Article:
Amazon (s: AMZN) has had a week of historic triumphs. Just when the world was taking a breath after the Golden Globes, the company announced plans calling for Oscar-winning film maker Woody Allen would create a TV series — his first ever.
Now, Amazon can compete more directly with Netflix, which has unleashed House of Cards and Orange Is the New Black, two very well received series of its own, to the world. It’s a savvy business move.
Allen is Mr. High Culture. Mr. High Art. And now he is joining the revolution of how Hollywood invents and distributes content to audiences. This could be the first of many such creative-commercial alliances.
Don’t you suspect that such peers of Allen as Martin Scorsese and David O. Russell and David Fincher are scrutinizing Allen’s deal to see if they, too, might have a future in his business?
They gave out dozens of awards at the Golden Globes ceremony Sunday night in Beverly Hills. In a night that celebrated excellence in film and television, perhaps the most noteworthy moment came when Amazon’s TV series “Transparent” won for Best TV Comedy or Musical.
Forget, for a moment, about all of the cultural, sociological and political ramifications of this recognition for the transgender community around the world. Sure, Hollywood likes to go good — but it loves to do well. Make money, that is.
And that may well be the true story, or at least the most transforming one, of the Golden Globes or any other glitzy awards programs. Talent comes and goes. But the money people who finance motion pictures and television shows can be forever. That Amazon has joined Netflix, which made the acclaimed TV series “House of Cards” and “Orange Is the New Black” possible, as a content-generator shows how much the entertainment landscape is changing forever.
“Transparent” creator Jill Soloway accepted the best comedy award. She thanked Amazon Chief Executive Jeff Bezos as well as the Hollywood Foreign Press Association, which bestows the awards every year.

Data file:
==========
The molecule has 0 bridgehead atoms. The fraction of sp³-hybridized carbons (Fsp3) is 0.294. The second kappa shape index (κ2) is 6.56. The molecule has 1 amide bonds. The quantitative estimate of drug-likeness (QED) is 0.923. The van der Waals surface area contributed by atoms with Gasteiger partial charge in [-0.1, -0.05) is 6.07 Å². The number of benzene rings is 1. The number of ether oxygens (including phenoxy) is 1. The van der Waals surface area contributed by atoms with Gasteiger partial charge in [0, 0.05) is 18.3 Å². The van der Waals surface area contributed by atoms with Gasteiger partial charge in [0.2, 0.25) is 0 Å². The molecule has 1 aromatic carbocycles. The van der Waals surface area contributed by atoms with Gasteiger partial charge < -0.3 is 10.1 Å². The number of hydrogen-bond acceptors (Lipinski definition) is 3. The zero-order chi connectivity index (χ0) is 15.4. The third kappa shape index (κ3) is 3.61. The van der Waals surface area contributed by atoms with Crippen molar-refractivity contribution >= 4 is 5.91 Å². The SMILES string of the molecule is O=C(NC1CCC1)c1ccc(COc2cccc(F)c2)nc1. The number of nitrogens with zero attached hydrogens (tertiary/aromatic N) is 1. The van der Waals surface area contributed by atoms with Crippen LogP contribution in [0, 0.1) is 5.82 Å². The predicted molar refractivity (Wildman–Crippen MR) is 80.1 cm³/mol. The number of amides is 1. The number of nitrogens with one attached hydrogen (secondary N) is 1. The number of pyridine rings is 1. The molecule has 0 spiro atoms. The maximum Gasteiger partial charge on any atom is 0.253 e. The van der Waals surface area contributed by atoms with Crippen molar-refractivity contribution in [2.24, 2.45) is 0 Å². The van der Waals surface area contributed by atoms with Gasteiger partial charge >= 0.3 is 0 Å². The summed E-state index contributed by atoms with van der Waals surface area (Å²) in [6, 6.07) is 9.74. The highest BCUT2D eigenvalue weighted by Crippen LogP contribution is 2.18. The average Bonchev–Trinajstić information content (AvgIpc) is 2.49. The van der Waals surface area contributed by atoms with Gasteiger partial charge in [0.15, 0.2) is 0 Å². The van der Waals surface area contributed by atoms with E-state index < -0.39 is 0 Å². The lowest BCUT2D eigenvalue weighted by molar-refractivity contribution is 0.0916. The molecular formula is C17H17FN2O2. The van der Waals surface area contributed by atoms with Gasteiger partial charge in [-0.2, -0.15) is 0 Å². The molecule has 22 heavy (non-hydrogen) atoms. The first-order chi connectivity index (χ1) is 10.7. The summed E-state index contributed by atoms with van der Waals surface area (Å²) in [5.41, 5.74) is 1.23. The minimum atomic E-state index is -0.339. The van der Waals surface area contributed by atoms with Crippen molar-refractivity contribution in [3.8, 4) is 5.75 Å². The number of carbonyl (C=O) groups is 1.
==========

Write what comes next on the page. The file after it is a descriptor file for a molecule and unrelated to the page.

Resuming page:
Further, sit-com veteran Jeffrey Tambor received the award for best actor in a TV comedy. He made sure to note in his acceptance speech that Amazon was his “new best friend.” Tambor might as well have been speaking for all of Hollywood.
In “Transparent,” Tambor plays a transgender woman — a father who comes out as a woman, named Maura, to his family. For that reason, the series has been lauded as being historic.
It is easy to overlook the meaning of Amazon’s success. Who wants to focus on a huge company that, like all of them, cares largely about generating profits and pleasing Wall Street quarter after quarter?
The fun part of a show like the Golden Globes is to think, instead, about the rising stars who were recognized. Plus, there were the comeback kids, like Michael Keaton, who starred in the movie “Birdman,” Theone of the most highly praised movies of 2014. These were the easy, obvious hooks in an otherwise interminable, self-congratulatory annual awards show.
There were also lots of terrific speeches during the evening. George Clooney was predictably humble and self-effacing (and topical) when he accepted the Cecille B. DeMille Award for his impressive entertainment-industry work and numerous humanitarian efforts.
But the bottomline here is that the traditional studios are no longer the only entities making important movies and TV programs. Yes, this is hardly news, thanks to Netflix. But it is intriguing that the trend is clearly in full flower.
Amazon has made us all understand that.